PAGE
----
2022 U.S. Women’s Open – Minjee Lee wins in record fashion

Lee claims largest single prize in the history of women’s golf

Peter Koutroumpis (@pksport)


SOUTHERN PINES, NC – With the sun beaming, complemented with a distinct and strong breeze all day, Minjee Lee claimed the 2022 U.S. Women’s Open at Pine Needles Lodge and Golf Club on Sunday, finishing at a championship-record 13-under par (271).

With the win, Lee earned $1,800,000, the largest single prize in the history of women’s golf.

“This is pretty special,” said Lee, now an eight-time LPGA Tour winner.

“This is the one I’ve always wanted to win since I was a little kid, so it just feels pretty amazing to be able to get it done today. I just can’t believe it.”

Win of distinction

Earning her second career major championship, Lee joined Jan Stephenson (1983) and Karrie Webb (2000, 2001) as Australians to win the U.S. Women’s Open.

Following three rounds of play that had the field piling up birdies, Sunday’s conditions challenged all contenders behind Lee to play exceptionally well if they had any chance to pull close.

 Unfortunately, they couldn’t.

In fact, only two players finished under par – third-place finisher Hyejin Choi (7) at 1-under par, and 2019 U.S. Women’s Open champion Jeongeun Lee6 (T28, +5) at 2-under par.

All Lee needed to due was play to par to keep second-place finisher Mina Harigae (-9) at a comfortable distance.

Lee’s 13-under par finish had set a 54-hole tournament record and maintained and set that mark to hold as the best-ever finish in the event.

Strong start, solid finish

With a three-stroke lead on Harigae to start the day, Lee quickly took control early and dropped two quick birdies.

Even with bogeys at 5 and 7, Lee knew that she had plenty of room to make those mistakes and quickly move on.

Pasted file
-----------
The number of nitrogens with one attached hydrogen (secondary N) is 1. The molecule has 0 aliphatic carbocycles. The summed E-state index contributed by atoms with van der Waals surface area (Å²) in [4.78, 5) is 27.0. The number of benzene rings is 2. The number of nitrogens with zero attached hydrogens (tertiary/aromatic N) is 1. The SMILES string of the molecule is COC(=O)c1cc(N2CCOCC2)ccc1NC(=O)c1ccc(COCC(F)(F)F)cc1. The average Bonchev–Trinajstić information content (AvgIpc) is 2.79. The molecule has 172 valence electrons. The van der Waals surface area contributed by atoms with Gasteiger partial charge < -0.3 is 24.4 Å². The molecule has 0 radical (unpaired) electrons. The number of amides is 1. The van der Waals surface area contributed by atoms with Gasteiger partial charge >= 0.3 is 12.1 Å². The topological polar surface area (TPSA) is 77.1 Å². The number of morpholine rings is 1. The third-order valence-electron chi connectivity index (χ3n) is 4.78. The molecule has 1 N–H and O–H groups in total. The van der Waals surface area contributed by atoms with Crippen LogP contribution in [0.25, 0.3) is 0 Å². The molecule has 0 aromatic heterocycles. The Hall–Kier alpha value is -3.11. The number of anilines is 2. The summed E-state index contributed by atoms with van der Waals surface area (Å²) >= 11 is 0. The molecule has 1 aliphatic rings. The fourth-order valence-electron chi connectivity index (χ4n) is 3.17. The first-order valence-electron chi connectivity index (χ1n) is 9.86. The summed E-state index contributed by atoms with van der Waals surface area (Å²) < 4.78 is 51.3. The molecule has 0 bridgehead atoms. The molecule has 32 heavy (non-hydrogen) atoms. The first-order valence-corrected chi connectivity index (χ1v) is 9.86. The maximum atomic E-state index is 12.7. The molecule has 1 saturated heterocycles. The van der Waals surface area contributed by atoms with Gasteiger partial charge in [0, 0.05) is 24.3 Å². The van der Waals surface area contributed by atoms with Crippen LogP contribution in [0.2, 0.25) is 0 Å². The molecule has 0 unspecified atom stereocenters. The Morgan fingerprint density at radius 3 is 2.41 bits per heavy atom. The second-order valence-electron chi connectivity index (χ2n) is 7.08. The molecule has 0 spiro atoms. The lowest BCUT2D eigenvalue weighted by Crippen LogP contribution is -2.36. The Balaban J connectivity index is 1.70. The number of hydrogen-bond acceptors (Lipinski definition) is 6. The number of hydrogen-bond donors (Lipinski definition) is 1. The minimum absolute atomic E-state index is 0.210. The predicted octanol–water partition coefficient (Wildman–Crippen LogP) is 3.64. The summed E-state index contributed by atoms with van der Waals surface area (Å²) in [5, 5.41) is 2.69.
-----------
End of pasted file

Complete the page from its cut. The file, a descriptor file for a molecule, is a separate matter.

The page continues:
“Even with a three-shot lead I never felt comfortable today. I felt like I still needed to play well. I still needed to hold my ground. That’s pretty much what I did,” Lee said.

“To start aggressively, I think it was the right move, and then after that I had quite a big shot lead, so I was able to just play my game just to finish.”

Lee led by as many as six strokes on the back nine, with birdies at 12 and 15 coming in along with par saves on 11 and 14.

“I had really good saves, up-and-downs from a lot of the places,” she said.

“Then finishing I had a couple birdies and a couple bogeys. I think that was enough to get it done today.”

Too much to do with too little time

Harigae started the day at -10, and after opening with six straight pars, she bogeyed 7 and 11 and managed to birdie the par-5 15th, and eventually posted a 72 and finished four shots back.

“I think that was probably one of the top rounds where I was really nervous. But I think I handled it pretty well for this situation. I’m proud of myself,” said Harigae.

Even while a major championship title looked to be too far to further grasp at, a runner-up finish worth just over $1 million was.

An understandable reason to overcome any anxiety and stay focused to not let the round get away from you.

“I’m not going to lie, my stomach hurt the last couple of holes coming down. I was really stressed out, but I was just focusing on one shot at a time, making solid contact, and hitting good putts.”

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